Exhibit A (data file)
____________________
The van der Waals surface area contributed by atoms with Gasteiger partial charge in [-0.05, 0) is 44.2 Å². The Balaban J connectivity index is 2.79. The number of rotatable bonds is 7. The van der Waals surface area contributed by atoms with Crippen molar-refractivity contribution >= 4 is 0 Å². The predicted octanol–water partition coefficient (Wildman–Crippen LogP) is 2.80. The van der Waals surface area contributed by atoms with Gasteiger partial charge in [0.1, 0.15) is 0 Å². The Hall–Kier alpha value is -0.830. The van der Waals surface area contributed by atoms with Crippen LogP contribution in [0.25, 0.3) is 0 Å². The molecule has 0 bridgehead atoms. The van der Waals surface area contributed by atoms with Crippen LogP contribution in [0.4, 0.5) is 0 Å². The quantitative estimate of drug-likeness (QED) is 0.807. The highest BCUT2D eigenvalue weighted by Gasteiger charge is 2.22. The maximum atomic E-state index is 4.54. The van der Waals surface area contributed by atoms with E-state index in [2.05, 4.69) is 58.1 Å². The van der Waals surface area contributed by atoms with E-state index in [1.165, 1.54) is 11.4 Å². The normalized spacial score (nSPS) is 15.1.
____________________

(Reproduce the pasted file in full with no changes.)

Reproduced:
The van der Waals surface area contributed by atoms with Gasteiger partial charge in [-0.05, 0) is 44.2 Å². The Balaban J connectivity index is 2.79. The number of rotatable bonds is 7. The van der Waals surface area contributed by atoms with Crippen molar-refractivity contribution >= 4 is 0 Å². The predicted octanol–water partition coefficient (Wildman–Crippen LogP) is 2.80. The van der Waals surface area contributed by atoms with Gasteiger partial charge in [0.1, 0.15) is 0 Å². The Hall–Kier alpha value is -0.830. The van der Waals surface area contributed by atoms with Crippen LogP contribution in [0.25, 0.3) is 0 Å². The molecule has 0 bridgehead atoms. The van der Waals surface area contributed by atoms with Crippen LogP contribution in [0.4, 0.5) is 0 Å². The quantitative estimate of drug-likeness (QED) is 0.807. The highest BCUT2D eigenvalue weighted by Gasteiger charge is 2.22. The maximum atomic E-state index is 4.54. The van der Waals surface area contributed by atoms with E-state index in [2.05, 4.69) is 58.1 Å². The van der Waals surface area contributed by atoms with E-state index in [1.165, 1.54) is 11.4 Å². The normalized spacial score (nSPS) is 15.1.